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Securing the software-defined data centre

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The term “digital transformation” is on every CIO’s lips today, and a large part of this transformation, is the move to a software-defined data centre (SDDC). 

“The SDDC is the IT infrastructure of tomorrow,” says Lutz Blaeser, MD of Intact Software Distribution. “For really innovative businesses, it’s already here, bringing compelling benefits such as lower costs, and increased productivity and agility, as it has been designed to offer faster speeds and flexibility by enabling IT services to be provisioned more quickly to users.”

With the SDDC, the infrastructure in its entirety is virtualised and delivered as a service, he explains. Even the management is totally automated, and configurations of the hardware are also maintained by intelligent systems, as opposed to traditional data centres, in which infrastructure is managed through devices and hardware.

“There is no doubt the world is becoming a software-defined one,” he says. “However, as businesses across every industry are looking to transform their data centres through software-defined technology, they need to relook at how they are securing this software-defined world, as traditional security measures won’t necessarily do the job. Security is an essential enabler of this change. It needs to be embedded in the very fabric of the SDDC.”

According to Gartner, one possibility is for security to also become software-defined. “The main aim is to ensure that correct controls and measures stay in place, irrespective of whether the application resides on or off-premise. “Traditional information security infrastructure is too fixed to support the fast changing and rapidly evolving threat landscape we see today. Businesses need to adapt their security postures to include and support the more dynamic and agile SDDCs we see today,” Blaeser explains.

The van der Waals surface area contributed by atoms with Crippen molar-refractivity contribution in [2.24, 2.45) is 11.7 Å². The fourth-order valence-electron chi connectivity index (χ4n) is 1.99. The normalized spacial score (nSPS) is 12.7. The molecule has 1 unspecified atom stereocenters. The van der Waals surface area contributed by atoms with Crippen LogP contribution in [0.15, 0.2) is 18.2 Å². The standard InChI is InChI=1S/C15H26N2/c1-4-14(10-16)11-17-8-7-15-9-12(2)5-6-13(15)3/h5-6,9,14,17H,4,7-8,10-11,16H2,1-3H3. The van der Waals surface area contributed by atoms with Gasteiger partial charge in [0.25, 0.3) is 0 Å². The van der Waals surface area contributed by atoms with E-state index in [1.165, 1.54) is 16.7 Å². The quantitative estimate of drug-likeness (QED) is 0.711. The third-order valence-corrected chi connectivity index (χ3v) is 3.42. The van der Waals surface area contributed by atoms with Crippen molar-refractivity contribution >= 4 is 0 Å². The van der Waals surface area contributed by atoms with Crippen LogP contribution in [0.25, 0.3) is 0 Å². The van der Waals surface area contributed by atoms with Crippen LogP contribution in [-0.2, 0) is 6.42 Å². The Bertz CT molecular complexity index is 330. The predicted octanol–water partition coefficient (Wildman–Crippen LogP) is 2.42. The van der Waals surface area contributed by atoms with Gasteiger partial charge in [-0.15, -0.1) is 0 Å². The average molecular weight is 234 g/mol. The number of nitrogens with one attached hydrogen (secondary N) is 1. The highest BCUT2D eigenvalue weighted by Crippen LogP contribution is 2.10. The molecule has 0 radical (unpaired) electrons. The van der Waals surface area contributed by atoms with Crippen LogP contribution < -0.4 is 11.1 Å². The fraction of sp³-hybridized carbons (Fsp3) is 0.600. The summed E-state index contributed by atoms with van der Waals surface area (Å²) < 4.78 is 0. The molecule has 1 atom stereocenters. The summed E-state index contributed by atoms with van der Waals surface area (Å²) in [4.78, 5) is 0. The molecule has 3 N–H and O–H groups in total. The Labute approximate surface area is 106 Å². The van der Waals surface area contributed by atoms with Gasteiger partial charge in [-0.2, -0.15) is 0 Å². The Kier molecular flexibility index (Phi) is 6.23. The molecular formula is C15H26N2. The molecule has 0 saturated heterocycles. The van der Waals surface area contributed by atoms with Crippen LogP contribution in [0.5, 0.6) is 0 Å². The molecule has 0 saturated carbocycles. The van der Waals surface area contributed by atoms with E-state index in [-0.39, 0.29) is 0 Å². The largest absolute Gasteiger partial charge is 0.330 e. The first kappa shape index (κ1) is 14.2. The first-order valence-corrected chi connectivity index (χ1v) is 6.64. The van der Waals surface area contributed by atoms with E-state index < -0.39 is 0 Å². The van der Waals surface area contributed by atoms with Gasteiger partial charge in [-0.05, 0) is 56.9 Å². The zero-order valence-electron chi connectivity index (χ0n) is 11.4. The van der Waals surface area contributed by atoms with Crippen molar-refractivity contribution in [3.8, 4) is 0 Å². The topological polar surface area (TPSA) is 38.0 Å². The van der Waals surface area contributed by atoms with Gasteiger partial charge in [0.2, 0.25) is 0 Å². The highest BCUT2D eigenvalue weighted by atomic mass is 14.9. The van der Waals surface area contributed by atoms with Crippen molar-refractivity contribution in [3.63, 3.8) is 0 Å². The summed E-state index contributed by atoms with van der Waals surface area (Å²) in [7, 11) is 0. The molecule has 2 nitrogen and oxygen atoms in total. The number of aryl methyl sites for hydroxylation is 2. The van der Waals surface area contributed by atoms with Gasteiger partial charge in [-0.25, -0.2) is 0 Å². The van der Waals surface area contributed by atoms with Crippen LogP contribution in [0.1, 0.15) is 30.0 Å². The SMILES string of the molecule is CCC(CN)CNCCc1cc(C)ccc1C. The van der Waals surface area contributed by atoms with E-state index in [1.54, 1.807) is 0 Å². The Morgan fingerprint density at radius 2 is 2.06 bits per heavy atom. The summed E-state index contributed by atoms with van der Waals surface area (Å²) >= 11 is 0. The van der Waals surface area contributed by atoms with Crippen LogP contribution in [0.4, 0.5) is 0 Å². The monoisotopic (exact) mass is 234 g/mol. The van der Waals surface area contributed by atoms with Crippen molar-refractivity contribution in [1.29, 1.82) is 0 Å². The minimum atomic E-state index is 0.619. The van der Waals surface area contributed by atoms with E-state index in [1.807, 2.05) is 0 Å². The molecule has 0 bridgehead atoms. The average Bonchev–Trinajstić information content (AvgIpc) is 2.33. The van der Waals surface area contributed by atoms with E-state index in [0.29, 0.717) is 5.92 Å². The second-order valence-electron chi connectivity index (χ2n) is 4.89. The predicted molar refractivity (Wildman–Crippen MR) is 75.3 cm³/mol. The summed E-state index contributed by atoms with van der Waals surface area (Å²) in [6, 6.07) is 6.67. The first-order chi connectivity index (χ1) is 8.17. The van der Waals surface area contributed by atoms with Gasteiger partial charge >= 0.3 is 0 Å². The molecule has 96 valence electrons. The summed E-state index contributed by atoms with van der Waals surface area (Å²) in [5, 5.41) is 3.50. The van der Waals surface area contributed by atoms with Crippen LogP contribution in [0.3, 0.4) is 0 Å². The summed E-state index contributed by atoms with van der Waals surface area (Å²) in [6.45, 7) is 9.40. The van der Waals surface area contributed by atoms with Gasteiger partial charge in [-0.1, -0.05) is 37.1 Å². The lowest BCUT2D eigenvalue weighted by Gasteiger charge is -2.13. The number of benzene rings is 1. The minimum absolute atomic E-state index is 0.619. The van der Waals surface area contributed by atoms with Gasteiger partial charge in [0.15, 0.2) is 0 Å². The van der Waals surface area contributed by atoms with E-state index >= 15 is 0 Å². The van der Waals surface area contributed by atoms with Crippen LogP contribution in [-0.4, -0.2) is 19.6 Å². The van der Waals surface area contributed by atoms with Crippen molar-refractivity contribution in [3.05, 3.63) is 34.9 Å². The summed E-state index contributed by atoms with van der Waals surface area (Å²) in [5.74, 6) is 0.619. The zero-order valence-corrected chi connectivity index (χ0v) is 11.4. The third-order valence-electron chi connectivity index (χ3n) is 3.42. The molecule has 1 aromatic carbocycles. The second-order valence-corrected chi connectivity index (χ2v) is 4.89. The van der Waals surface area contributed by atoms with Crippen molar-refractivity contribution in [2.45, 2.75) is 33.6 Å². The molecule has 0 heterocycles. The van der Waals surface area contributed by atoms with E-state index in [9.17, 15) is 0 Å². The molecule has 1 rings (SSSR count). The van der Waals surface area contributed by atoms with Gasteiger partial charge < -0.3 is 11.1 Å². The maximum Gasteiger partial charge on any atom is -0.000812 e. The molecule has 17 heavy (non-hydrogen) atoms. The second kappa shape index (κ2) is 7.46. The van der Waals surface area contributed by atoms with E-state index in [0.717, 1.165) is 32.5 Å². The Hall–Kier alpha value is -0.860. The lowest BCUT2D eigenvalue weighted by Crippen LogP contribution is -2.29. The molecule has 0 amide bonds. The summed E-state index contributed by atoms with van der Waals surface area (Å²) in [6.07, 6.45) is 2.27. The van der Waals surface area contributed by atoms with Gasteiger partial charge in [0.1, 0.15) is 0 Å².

He says the first step is to ensure security is built into the overall SDDC architecture. “Although for most businesses, the shift to a SDDC will be a process that will happen over time, for others, this will happen quickly as they already have the core elements in place. An example of this would be server virtualisation, which most enterprises are already embracing, and which will smooth the journey to SDDC. However, this can only happen if business and IT experts are confident that the underlying security of their data centres and hybrid cloud environments offers the protection that is needed to support their most sensitive data and business-critical applications.”

He says that when moving towards a SDDC, businesses need to implement a software-defined network, SDN, which has to be integrated with security services and able to communicate with the network controller. “This is why organisations must have next-generation security services that are able to do this, and work with a SDN.

“Businesses should also implement a security architecture that takes advantage of both the virtualisation and orchestration features of the SDDC to simplify and automate the provisioning of security policies and protections, as well as any compliance requirements,” he explains.

“At the end of the day, security needs to evolve in order to support increasingly dynamic and adaptive SDDCs. In the long term, what will drive adaptive security infrastructure will be models that are ‘software-defined’, that will have the ability to mitigate and defend against the continually evolving and highly targeted threats we are seeing today.”

There are solutions currently available that help businesses boost their security posture in SDDC environments. “Bitdefender’s GravityZone solution has achieved virtualisation leader VMware’s highest level of endorsement and is supported on VMware NSX, the company’s virtual networking and security platform for production environments, which enables organisations that use NSX to bolster security by enabling agentless scanning for guest virtual machines,” Blaeser concludes.